How it could generate services revenue for Apple

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When iMessage launched with iOS 5, it was truly an awesome deployment design from Apple. There was no registration, it was automatic. There was no app to download – it was integrated with the SMS/messages app. There was no user interface to learn. It worked like your normal messaging app. Apple has done a good job of evolving the service. It’s no longer the only messaging app on the market, and I think Apple has an opportunity to turn iMessage into a professional chat tool if it expands it outside of the Apple ecosystem. Let’s see how Apple could create an [email protected] tool to compete with Slack and Microsoft Teams.

About [email protected]: Bradley Chambers managed a corporate IT network from 2009 to 2021. With his experience deploying and managing firewalls, switches, mobile device management system, Wi- Fi enterprise, hundreds of Macs and hundreds of iPads, Bradley will highlight the ways Apple IT managers deploy Apple devices, build networks to support them, train users, stories from the trenches of IT management and ways Apple could improve its products for IT services.


iMessage for business

Apple has done some of the leg work here by creating an iMessage for business communication tool. Apple Messages for Business is a service your business can use to communicate directly with customers using the Messages app. You can use the power of iMessage to solve problems, schedule appointments, make purchases or make payments with Apple Pay. Businesses can choose to use a messaging service provider (MSP) to handle customer requests through Messages for Business. Depending on the email setup you configure, your customers can start a conversation with your business through different entry points such as websites, apps, and email. Customers can connect with your business in Apple Maps or by tapping your phone number in the app.

If you’ve used Apple Messages for Business as a customer, you know it’s a straightforward experience. Customers like to chat for help like they do with their friends; they love seamless sharing from iOS and macOS. iMessage is ultimately a simplified chat app, and I think that’s ultimately what businesses need today.

I think it’s time for Apple to roll out an [email protected] tool that could be used instead of Slack or Microsoft Teams. Companies like Spike and Twobird are pioneering this approach with a messaging app that looks like a chat/messaging app.

If you’ve never tried Spike or Twobird, I highly recommend that you at least download it and sign in with your email account. It’s a revolutionary way to use email. This really highlights what Apple could do with a version of iMessage designed for cross-platform work. I think the most important feature of [email protected] would be the ability for users to customize their own workspace. Each user can create a personalized profile picture and display name, as well as create a list of contacts they consider important to their business, then organize them into different groups and projects. These rooms could be used as project management tools, allowing users to collaborate on a particular task or project with others in their group. This would make it easier to share files, discuss a project, etc.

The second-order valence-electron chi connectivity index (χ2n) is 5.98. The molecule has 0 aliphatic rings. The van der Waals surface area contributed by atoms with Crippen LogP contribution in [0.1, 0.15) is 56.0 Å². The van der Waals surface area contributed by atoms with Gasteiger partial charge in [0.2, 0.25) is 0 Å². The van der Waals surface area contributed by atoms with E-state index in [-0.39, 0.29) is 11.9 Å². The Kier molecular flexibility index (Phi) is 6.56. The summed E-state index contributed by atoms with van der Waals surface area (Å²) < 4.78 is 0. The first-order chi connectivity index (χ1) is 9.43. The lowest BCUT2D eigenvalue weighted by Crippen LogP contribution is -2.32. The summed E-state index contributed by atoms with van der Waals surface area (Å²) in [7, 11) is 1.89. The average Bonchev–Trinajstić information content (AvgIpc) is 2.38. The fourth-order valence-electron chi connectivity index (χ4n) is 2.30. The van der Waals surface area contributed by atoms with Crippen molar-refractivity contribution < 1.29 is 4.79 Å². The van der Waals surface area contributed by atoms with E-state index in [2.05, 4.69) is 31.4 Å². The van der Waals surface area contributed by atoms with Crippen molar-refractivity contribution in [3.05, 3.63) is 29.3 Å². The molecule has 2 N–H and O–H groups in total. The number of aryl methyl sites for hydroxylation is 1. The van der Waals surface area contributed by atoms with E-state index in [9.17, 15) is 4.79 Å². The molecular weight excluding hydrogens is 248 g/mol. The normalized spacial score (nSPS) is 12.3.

Built-in FaceTime

In May 2020, I explained why FaceTime didn’t have its Zoom moment during the COVID lockdowns. I mentioned this lack of access for FaceTime on non-Apple platforms. Apple has since rectified that with the ability to join FaceTime calls from other platforms, but I think the secret sauce would be the ability to switch from chatting with work to a quick FaceTime call similar to how Slack enables Huddles. Spike also lets you quickly switch between chat and calls.

Cross-platform

For [email protected] to take off, Apple needs to expand it to Android, PC, and the web. Currently, iMessage is only available on iOS and macOS. Tim Cook recently dismissed the need for RCS for iPhone. I believe the wrong question was asked, however. iMessage is a great platform and Apple has the opportunity to expand into business services with an [email protected] subscription. Apple may charge a per-user subscription fee related to Managed Apple IDs and user registration. Employees using Apple devices could have a secondary iMessage instance for their work communication while Android and PC users could log in with their Managed Apple ID to chat with co-workers.

Recap on [email protected]

[email protected] is less about getting the consumer version of iMessage working on Android and Windows. It’s more about creating a company-specific version of iMessage that works across multiple platforms. Apple is focused on growing its service revenue, and [email protected] would be an opportunity to do just that.

Apple at Work is brought to you by Jamf: Get comprehensive management and security solutions for your organization that are secure for the business, simple for the consumer, and protect privacy with Jamf. Plus, you’ll get same-day support for the latest Apple operating system upgrades. Today, more than 62,000 organizations trust Jamf to manage and secure more than 27 million devices.

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